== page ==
The Power of Place and Community in 2016
Matt Wolf

San Francisco, CA – Bay Area Video Coalition (BAVC Media) is thrilled to announce the multiplatform documentary makers and projects that will receive the 2017 National MediaMaker Fellows award. The Fellows will receive professional support for their social issue media projects and meet for three immersive workshops in the Bay Area, at the Full Frame film festival in Durham, North Carolina, and at another national industry event in the Fall. A full list of recipients is below. 

The 2017 National MediaMaker Fellows are: Isabel Alcántara (Brooklyn, NY), The Age of Water; Laura Green (San Francisco, CA), Human Conditions; Nyjia July (Los Angeles, CA), Listen to My Heartbeat; Emelie Mahdavian (Benicia, CA), Midnight Traveller; Kristina Motwani (San Francisco, CA), What Happened to Amos?; Tracey Quezada (Oakland, CA), You, Me and the Fruit Trees; Rodrigo Reyes (Merced, CA), Sansón and Me; and Eugene Yi (Astoria, NY), Free Chol Soo Lee

Established through a grant from the National Endowment for the Arts (NEA) in 1991 and currently supported in part by an award from the NEA and the California Wellness Foundation the National MediaMaker Fellowship program provides training and support for independent artists working on social-issue documentary projects, with a focus on supporting emerging artists and underserved communities. The National MediaMaker Fellowship builds an engaged community of creative media artists, increases their capacity for project completion and lasting impact, and inspires new partnerships and collaboration to support future work.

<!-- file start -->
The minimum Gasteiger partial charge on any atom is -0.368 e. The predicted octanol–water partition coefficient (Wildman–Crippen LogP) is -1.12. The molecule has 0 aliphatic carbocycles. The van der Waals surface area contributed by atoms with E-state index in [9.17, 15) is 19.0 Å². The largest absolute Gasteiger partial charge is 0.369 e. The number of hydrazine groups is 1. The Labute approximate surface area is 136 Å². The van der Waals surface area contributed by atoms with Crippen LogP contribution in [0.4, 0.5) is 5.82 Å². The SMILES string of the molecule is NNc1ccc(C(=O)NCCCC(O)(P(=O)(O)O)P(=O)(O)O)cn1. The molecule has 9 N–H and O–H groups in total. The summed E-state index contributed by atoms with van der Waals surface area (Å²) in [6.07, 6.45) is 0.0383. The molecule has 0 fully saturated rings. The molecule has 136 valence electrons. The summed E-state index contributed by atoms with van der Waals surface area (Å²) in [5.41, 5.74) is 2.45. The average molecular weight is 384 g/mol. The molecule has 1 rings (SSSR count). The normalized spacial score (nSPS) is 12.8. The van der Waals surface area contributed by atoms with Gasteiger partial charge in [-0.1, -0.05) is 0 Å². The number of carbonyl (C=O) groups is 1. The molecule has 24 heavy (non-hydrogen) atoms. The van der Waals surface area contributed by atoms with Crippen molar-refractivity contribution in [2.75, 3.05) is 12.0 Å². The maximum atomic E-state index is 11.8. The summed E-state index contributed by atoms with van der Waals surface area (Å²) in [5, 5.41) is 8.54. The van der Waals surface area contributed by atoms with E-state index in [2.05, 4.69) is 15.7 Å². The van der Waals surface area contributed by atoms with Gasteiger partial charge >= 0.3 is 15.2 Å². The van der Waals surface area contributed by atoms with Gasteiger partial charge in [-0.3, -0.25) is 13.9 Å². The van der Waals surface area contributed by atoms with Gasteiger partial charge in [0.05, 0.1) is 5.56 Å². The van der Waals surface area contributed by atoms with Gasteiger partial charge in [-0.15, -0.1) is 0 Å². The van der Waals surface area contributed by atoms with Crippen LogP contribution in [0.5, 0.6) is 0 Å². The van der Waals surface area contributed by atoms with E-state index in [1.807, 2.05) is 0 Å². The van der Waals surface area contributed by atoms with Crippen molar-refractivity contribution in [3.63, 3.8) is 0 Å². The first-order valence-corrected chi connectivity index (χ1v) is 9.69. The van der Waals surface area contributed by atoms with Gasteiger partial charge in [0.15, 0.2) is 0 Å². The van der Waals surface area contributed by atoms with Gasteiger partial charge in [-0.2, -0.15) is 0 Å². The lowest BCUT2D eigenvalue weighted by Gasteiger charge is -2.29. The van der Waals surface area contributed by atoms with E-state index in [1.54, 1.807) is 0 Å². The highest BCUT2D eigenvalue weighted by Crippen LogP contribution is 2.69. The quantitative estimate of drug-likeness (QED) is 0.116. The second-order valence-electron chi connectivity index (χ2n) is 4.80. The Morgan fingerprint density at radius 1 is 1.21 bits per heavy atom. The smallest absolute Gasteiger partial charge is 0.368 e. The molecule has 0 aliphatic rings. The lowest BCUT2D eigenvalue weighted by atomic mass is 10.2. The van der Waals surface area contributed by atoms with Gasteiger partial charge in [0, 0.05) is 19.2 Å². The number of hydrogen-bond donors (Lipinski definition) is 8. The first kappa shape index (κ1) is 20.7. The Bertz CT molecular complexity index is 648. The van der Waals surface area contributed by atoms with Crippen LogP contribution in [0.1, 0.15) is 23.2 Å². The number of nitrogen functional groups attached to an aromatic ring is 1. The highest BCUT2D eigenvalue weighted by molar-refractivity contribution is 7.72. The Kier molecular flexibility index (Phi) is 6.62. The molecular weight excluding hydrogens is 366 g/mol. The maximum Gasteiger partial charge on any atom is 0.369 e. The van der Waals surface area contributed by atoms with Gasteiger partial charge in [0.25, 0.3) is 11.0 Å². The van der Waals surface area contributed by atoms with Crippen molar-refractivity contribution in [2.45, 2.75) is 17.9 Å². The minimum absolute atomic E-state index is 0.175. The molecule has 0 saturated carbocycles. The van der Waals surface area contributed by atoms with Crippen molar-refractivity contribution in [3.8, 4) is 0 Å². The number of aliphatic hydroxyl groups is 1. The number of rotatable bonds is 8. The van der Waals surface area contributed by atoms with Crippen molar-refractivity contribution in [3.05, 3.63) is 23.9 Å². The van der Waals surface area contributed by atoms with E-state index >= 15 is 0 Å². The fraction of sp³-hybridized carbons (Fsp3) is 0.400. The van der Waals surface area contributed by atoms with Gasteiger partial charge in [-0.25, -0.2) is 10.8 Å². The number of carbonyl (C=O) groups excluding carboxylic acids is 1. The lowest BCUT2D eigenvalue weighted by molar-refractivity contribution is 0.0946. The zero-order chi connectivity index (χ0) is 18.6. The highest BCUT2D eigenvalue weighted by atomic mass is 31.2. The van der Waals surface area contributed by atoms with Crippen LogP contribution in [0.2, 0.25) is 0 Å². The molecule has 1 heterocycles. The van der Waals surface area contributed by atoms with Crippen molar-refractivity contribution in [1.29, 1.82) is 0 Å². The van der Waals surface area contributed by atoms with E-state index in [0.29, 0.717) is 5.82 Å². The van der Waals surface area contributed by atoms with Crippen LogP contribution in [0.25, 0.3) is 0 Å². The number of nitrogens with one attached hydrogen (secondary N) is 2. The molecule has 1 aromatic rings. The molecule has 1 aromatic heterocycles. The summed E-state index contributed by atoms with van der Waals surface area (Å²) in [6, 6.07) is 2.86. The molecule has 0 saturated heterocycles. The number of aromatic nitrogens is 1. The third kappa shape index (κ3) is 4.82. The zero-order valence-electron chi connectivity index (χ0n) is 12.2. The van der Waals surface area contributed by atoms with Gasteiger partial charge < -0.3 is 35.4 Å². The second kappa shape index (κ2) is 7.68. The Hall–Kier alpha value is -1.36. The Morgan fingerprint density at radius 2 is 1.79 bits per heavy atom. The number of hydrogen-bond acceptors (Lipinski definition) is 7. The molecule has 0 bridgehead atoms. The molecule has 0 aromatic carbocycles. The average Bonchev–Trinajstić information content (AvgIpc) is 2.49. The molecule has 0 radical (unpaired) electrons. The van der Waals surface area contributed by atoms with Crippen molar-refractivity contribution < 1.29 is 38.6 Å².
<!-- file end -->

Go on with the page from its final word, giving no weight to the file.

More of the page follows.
“These eight filmmakers are truth-tellers and revolutionaries who we believe are capable of changing perceptions and creating real social change. The BAVC Media National MediaMaker Fellowship is proud to nurture their considerable talent through master classes, industry workshops, creative feedback and a tight-knit community of artists who will support one another over the course of the next ten months. I can't wait to get to work.” says Nicole Opper, National MediaMaker Fellowship Creative Director, and 2016 Fellow (The F Word).